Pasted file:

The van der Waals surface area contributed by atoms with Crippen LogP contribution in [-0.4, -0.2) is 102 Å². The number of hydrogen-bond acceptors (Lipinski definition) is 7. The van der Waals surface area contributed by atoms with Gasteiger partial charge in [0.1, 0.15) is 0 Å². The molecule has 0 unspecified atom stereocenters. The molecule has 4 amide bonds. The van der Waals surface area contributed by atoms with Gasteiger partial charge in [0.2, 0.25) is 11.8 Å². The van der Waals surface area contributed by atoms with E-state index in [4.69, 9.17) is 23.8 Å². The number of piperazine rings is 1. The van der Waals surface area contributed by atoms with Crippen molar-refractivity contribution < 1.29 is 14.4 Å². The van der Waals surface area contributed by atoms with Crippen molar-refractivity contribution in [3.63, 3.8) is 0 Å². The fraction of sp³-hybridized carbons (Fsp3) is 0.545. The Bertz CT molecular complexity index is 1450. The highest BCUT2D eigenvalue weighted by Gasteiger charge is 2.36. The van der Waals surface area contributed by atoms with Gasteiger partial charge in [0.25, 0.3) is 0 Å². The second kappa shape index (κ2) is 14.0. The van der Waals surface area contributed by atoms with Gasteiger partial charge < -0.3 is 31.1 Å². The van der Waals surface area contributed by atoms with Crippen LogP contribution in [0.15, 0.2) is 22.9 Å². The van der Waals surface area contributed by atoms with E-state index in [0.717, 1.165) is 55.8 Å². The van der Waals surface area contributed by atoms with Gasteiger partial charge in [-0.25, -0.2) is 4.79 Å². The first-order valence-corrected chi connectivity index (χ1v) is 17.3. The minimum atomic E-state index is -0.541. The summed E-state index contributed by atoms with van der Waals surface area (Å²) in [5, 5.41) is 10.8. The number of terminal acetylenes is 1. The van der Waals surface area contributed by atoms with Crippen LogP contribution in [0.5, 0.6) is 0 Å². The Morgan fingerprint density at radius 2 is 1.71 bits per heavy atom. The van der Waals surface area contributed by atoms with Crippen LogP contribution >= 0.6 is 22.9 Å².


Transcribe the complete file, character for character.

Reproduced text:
The van der Waals surface area contributed by atoms with Crippen LogP contribution in [-0.4, -0.2) is 102 Å². The number of hydrogen-bond acceptors (Lipinski definition) is 7. The van der Waals surface area contributed by atoms with Gasteiger partial charge in [0.1, 0.15) is 0 Å². The molecule has 0 unspecified atom stereocenters. The molecule has 4 amide bonds. The van der Waals surface area contributed by atoms with Gasteiger partial charge in [0.2, 0.25) is 11.8 Å². The van der Waals surface area contributed by atoms with E-state index in [4.69, 9.17) is 23.8 Å². The number of piperazine rings is 1. The van der Waals surface area contributed by atoms with Crippen molar-refractivity contribution < 1.29 is 14.4 Å². The van der Waals surface area contributed by atoms with Crippen molar-refractivity contribution in [3.63, 3.8) is 0 Å². The fraction of sp³-hybridized carbons (Fsp3) is 0.545. The Bertz CT molecular complexity index is 1450. The highest BCUT2D eigenvalue weighted by Gasteiger charge is 2.36. The van der Waals surface area contributed by atoms with Gasteiger partial charge in [0.25, 0.3) is 0 Å². The second kappa shape index (κ2) is 14.0. The van der Waals surface area contributed by atoms with Gasteiger partial charge < -0.3 is 31.1 Å². The van der Waals surface area contributed by atoms with Crippen LogP contribution in [0.15, 0.2) is 22.9 Å². The van der Waals surface area contributed by atoms with E-state index in [0.717, 1.165) is 55.8 Å². The van der Waals surface area contributed by atoms with Gasteiger partial charge in [-0.25, -0.2) is 4.79 Å². The first-order valence-corrected chi connectivity index (χ1v) is 17.3. The minimum atomic E-state index is -0.541. The summed E-state index contributed by atoms with van der Waals surface area (Å²) in [5, 5.41) is 10.8. The number of terminal acetylenes is 1. The van der Waals surface area contributed by atoms with Crippen LogP contribution in [0.5, 0.6) is 0 Å². The Morgan fingerprint density at radius 2 is 1.71 bits per heavy atom. The van der Waals surface area contributed by atoms with Crippen LogP contribution >= 0.6 is 22.9 Å².